'Quadricycles may increase road deaths'
The government's decision to allow quadricycles, a category of four-wheelers on Indian roads, is fraught with the danger of further deteriorating road safety and pollution, a global not-for-profit organisation said Thursday.
"Disregarding the fact that India tops the world in fatalities in road accidents - with 144,000 in 2011 - he government's proposed move to consider quadricycles is fraught with the danger of further deteriorating road safety and pollution in the country," said International Road Federation (IRF).
Quadricyle, which resembles a mini-car, comes with smaller displacement engine, and is slotted between a three-wheeler and an entry level car. It has a lower capacity engine and is hence cheaper than cars.
The road transport and highways ministry Wednesday announced that quadricycles will be allowed to ply as a transport (commercial) vehicle carrying both passenger and goods within city limits and on rural roads.
The IRF, a global body advocating better and safer roads through better design and construction, said the move to introduce quadricyles in India seems to be influenced by Europe.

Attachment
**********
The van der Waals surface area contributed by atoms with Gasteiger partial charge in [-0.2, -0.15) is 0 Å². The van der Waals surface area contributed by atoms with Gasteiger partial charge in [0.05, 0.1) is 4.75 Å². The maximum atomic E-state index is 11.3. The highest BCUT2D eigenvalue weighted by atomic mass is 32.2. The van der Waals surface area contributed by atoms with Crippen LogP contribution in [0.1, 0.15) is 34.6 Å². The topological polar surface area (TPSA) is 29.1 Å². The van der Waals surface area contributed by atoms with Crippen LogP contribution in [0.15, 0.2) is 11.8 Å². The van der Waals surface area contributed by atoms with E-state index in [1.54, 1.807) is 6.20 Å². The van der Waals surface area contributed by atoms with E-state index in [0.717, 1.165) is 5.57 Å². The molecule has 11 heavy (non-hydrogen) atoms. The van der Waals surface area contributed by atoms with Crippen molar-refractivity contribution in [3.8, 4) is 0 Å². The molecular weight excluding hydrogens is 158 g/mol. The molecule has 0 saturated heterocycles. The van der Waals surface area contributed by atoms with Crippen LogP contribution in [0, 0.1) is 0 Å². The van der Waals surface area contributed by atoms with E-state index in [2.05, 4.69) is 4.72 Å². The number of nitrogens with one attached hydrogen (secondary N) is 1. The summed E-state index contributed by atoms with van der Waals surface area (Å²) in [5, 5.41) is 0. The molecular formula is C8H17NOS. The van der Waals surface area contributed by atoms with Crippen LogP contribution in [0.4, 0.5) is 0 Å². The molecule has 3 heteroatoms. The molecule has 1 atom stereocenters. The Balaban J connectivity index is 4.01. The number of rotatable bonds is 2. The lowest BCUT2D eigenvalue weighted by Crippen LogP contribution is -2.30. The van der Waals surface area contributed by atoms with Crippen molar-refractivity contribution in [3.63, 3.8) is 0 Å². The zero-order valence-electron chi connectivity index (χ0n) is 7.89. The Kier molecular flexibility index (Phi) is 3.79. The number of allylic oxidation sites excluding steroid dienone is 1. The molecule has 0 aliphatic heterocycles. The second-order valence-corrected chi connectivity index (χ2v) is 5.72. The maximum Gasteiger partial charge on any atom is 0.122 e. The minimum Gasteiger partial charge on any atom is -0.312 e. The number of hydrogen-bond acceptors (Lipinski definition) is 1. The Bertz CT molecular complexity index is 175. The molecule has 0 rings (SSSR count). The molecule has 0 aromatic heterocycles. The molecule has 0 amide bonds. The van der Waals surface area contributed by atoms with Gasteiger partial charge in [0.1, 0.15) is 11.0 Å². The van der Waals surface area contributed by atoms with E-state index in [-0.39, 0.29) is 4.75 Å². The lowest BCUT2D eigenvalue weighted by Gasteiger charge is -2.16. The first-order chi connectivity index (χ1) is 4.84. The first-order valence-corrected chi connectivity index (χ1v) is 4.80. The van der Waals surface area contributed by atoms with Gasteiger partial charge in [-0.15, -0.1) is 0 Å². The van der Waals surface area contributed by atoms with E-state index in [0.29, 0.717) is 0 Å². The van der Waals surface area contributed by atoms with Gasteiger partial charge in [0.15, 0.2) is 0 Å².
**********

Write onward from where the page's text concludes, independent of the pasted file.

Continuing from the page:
"India seems to be influenced by Europe in the introduction of quadricycles. In Europe itself the sales of quadricycles were a meagre 23,800 in 2011, as a result of increased awareness of their inferior occupant safety compared to normal cars," the statement said.
IRF also said that three main traditional markets - France, Italy and Spain - had seen their sales fall from a high of 29,000 in 2007 to just 18,000 in 2011.
"Meanwhile in India, the government has created a panel to propose quadricycle specification, without even evaluating whether such a vehicle type is at all required," the IRF said in a statement.
(Posted on 23-05-2013)